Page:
Elizabeth Jane Gardner USA
10-4-1837 Exeter, USA – 1-28-1922 Paris, FRABack to Artist IndexView Artists Paintings
Elizabeth Jane Gardner was an American academic and salon painter. She studied in Paris under the figurative painter Hugues Merle, the well-known salon painter Jules Joseph Lefebvre, and finally under William-Adolphe Bouguereau. After Bouguereau's wife died, Gardner became his paramour and after the death of his mother, who bitterly opposed the union, she married him in 1896.
She adopted his subjects, compositions and even his smooth facture, channeling his style so successfully that some of her work might be mistaken for his.
Elizabeth Gardner's relationship with Bouguereau was widely known and discussed within the Parisian artistic community. They made no secret of their relationship over the course of an engagement that was to last seventeen years.
In 1866, Gardner was the first American woman to exhibit at the Paris Salon. Awarded a gold medal at the 1872 Salon, she became the first woman ever to receive such an honor. Elizabeth Gardner Bouguereau was accepted to the Salon more than any other woman painter in history and all but a few of the men.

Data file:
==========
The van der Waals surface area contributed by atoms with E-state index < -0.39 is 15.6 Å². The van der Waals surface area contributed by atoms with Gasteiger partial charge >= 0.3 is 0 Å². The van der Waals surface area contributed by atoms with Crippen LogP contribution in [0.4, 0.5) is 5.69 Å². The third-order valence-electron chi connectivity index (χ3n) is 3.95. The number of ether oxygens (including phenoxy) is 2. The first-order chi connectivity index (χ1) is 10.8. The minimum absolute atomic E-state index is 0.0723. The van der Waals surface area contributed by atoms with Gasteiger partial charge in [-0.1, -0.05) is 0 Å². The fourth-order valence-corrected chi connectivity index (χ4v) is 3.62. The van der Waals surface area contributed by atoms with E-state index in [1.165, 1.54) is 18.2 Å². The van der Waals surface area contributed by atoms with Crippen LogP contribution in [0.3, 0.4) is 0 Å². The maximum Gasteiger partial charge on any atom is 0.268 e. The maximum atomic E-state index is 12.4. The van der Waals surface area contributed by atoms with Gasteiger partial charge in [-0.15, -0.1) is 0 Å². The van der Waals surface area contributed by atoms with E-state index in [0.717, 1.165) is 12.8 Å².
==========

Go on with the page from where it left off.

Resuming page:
Gardner was a very independent woman. Like the artist Rosa Bonheur, she applied to the police for a permit that would allow her to wear men's attire so she could attend life classes at the famous Gobelin works. She was an astute businesswoman and an excellent linguist, switching from her native English to French, Italian or German, to make her guests and potential clients feel at ease. She excelled in the social graces and knew how to manage publicity and nurture relationships that would help her further her career. Her ability to work her way into the social networks in Paris earned her sales and portrait commissions.
Elizabeth Jane Gardner's work bears a strong resemblance to the work of her husband, William-Adolphe Bouguereau.
Art Movement: Academic
Influences: Hugues Merle, Jules Lefebvre, Adolphe Bouguereau